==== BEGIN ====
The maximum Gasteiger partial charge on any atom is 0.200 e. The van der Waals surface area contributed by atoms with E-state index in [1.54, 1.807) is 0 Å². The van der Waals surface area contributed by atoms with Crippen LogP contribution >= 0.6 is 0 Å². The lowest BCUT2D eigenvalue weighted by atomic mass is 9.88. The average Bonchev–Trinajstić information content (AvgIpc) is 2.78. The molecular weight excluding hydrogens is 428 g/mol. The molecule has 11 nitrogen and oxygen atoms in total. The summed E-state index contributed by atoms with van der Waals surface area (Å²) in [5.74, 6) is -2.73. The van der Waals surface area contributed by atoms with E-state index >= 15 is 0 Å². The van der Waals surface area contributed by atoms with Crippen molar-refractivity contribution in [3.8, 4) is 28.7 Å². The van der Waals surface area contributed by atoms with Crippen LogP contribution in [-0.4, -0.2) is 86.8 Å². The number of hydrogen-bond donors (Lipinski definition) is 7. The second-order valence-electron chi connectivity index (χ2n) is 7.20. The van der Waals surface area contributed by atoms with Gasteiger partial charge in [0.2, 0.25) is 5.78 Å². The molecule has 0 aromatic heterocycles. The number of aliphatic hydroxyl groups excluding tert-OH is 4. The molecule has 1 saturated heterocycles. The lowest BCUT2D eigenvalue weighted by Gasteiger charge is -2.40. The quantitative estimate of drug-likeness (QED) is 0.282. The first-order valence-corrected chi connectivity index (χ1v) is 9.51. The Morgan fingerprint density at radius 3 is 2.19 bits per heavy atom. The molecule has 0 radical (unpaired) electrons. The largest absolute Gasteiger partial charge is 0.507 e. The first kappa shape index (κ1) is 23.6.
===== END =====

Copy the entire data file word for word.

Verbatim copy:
The maximum Gasteiger partial charge on any atom is 0.200 e. The van der Waals surface area contributed by atoms with E-state index in [1.54, 1.807) is 0 Å². The van der Waals surface area contributed by atoms with Crippen LogP contribution >= 0.6 is 0 Å². The lowest BCUT2D eigenvalue weighted by atomic mass is 9.88. The average Bonchev–Trinajstić information content (AvgIpc) is 2.78. The molecular weight excluding hydrogens is 428 g/mol. The molecule has 11 nitrogen and oxygen atoms in total. The summed E-state index contributed by atoms with van der Waals surface area (Å²) in [5.74, 6) is -2.73. The van der Waals surface area contributed by atoms with E-state index >= 15 is 0 Å². The van der Waals surface area contributed by atoms with Crippen molar-refractivity contribution in [3.8, 4) is 28.7 Å². The van der Waals surface area contributed by atoms with Crippen LogP contribution in [-0.4, -0.2) is 86.8 Å². The number of hydrogen-bond donors (Lipinski definition) is 7. The second-order valence-electron chi connectivity index (χ2n) is 7.20. The van der Waals surface area contributed by atoms with Gasteiger partial charge in [0.2, 0.25) is 5.78 Å². The molecule has 0 aromatic heterocycles. The number of aliphatic hydroxyl groups excluding tert-OH is 4. The molecule has 1 saturated heterocycles. The lowest BCUT2D eigenvalue weighted by Gasteiger charge is -2.40. The quantitative estimate of drug-likeness (QED) is 0.282. The first-order valence-corrected chi connectivity index (χ1v) is 9.51. The Morgan fingerprint density at radius 3 is 2.19 bits per heavy atom. The molecule has 0 radical (unpaired) electrons. The largest absolute Gasteiger partial charge is 0.507 e. The first kappa shape index (κ1) is 23.6.